Anyone who has written a paper on how to write a paper can sympathize with the challenge facing the Quality Enhancement Plan Development Team – researching how to do research.
Yet the team’s success in this potentially boring task will result not in a grade but in the entire accreditation of the university. The Southern Association of Colleges and Schools, the body that accredits universities in ACU’s region, requires this five-year plan in order to continue recognizing the university’s quality, said Dr. Phyllis Bolin, associate professor of mathematics and chair of the QEP Development Team.
That team, comprising representatives of ACU’s departments and student body, is fleshing out the plan’s focus: “research literacy.” The team is reviewing universities across the South, including Baylor and the University of Houston, to identify other QEP’s “best practices,” Bolin said.
For this plan, every student will be required to know how to find and understand the academic literature in their chosen field. Undergraduate research will become widespread, and more professors will be encouraged not only to produce their own research but also to mentor a greater number of student projects.
All students and faculty will have an opportunity to influence this plan in the fall when the QEP Development Team presents its first draft to the campus. The final draft will be submitted to the Southern Association of Colleges and Schools by February 2011.
While research is conducted in every department, the Department of Physics, McNair Scholars and the Honors College specifically feature research in their pitches to prospective students and produce student-faculty research that is presented at national conferences annually. Representatives from these programs offered a few tips on their own “best practices.”
The Department of Physics
Conducts most of its research during the summer, when six of the eight physics professors mentor students rather than teach classes.
Pairs students new to research with experienced students, allowing professors to mentor more students.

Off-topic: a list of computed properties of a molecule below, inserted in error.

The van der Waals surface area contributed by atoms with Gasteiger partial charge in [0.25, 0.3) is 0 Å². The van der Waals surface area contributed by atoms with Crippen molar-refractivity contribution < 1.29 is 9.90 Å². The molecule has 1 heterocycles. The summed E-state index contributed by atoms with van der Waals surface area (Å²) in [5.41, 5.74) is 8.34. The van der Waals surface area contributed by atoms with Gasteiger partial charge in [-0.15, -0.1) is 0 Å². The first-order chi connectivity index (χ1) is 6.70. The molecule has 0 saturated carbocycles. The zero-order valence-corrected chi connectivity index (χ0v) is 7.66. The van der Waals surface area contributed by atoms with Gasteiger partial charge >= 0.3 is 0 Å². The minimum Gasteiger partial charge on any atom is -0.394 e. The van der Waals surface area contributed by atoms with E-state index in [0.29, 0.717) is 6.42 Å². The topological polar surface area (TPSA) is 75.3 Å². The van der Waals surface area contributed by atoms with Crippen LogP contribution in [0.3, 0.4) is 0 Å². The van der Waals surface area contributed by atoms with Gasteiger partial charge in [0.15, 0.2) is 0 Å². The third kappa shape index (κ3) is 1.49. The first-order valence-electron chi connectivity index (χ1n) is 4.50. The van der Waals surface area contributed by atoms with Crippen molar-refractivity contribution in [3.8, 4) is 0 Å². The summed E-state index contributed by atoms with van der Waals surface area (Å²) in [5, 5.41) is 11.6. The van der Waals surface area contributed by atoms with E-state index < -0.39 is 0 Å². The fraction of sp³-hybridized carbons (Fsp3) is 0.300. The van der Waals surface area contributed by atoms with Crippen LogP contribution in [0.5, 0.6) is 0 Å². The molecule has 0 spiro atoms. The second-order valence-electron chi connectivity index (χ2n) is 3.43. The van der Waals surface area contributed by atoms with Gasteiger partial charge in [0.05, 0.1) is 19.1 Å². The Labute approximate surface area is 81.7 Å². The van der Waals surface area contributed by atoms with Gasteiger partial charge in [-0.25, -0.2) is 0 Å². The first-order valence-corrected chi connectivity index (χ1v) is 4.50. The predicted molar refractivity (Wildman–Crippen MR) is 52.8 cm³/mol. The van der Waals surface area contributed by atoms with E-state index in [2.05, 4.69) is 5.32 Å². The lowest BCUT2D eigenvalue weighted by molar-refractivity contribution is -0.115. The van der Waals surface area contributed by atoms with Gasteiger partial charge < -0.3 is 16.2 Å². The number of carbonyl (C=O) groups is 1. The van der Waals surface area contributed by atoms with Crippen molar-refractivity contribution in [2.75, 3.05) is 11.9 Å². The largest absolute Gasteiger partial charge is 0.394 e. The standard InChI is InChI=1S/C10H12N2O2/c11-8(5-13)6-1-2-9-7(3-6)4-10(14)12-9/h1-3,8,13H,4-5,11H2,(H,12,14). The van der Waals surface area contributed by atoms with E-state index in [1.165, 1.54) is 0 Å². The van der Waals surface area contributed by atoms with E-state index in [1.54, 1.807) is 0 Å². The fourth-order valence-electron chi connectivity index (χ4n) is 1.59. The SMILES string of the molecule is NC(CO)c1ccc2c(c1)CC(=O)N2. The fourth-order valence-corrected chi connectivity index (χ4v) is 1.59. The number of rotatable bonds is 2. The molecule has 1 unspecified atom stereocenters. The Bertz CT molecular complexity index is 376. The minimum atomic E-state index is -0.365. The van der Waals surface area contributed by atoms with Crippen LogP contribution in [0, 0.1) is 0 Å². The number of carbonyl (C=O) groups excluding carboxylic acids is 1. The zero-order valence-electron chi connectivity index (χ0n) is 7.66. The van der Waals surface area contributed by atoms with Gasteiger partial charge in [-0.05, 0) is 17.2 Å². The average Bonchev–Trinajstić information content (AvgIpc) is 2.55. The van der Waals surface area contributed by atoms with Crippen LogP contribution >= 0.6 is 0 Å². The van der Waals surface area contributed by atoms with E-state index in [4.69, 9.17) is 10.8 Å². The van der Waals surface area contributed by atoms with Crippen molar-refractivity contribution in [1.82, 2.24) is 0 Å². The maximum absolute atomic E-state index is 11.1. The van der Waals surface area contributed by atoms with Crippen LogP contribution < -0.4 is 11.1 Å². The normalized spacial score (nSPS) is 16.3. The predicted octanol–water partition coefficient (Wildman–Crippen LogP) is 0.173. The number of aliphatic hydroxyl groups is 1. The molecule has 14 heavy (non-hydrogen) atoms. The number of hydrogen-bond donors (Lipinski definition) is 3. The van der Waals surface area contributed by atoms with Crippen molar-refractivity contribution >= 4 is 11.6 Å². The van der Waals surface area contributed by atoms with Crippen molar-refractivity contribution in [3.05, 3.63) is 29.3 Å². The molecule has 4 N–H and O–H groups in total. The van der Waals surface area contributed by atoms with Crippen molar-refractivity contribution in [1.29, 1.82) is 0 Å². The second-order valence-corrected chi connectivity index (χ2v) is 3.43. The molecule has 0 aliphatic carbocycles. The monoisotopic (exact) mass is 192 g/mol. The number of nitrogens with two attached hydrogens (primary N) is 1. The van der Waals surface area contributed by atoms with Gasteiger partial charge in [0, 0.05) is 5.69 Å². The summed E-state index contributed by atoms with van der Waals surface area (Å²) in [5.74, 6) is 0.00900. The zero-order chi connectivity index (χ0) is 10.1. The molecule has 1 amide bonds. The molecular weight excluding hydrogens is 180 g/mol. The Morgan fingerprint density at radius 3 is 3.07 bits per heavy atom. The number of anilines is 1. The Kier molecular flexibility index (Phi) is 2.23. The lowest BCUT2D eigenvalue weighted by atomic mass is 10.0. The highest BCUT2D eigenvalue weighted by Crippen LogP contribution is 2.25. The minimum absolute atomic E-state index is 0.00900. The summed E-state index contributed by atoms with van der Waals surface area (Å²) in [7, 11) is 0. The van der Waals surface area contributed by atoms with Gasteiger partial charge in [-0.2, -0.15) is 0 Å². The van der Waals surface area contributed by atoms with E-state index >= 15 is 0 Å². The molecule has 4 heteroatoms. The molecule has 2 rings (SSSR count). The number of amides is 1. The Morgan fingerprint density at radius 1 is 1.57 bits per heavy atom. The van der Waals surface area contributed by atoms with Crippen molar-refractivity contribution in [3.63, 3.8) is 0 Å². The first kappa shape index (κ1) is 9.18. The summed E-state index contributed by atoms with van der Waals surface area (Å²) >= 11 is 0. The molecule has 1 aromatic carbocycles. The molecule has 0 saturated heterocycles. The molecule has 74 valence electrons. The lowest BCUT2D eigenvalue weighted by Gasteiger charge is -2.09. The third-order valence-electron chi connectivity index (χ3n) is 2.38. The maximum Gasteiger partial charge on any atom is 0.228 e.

Includes experienced students in project collaboration, though research options are limited to three ongoing experiments.
Received $0.5 million in grants last year. These funds allowed the Nuclear Physics Research Group to support 18 students last summer.
“I don’t want us to make the word ‘undergraduate research’ so watered down that when someone goes to Wiki and writes a ‘research paper’ we call it research. If, on the other hand, faculty that are involved in world-class scholarly work in their field can include students in that effort and mentor them, then that would be wonderful.”
Dr. Rusty Towell, department chair and professor of physics
Offers classes on literature review and research procedures.
Allows students to pick their topic and interview prospective mentors.
Students craft a project that usually spans six months, half of which would be full-time research during the summer.
Schedules monthly, one-on-one meetings with students until the student graduates.
“Research is something that’s very individual and very specific. It’s difficult to create a generic program that will meet every student’s needs.”
Chris Munn, assistant director of McNair Scholars
Requires students to craft a Capstone research project to graduate with University Honors.
Grants three credit hours for the project which can be conducted in one or two semesters.
Advertises research opportunities and matches students’ study interests with professors.
Compensates students and mentors for research and travel.
“Our goal is to get people excited about research rather than know that it’s something they have to do.”
Kelsey Evans, administrative coordinator of the Honors College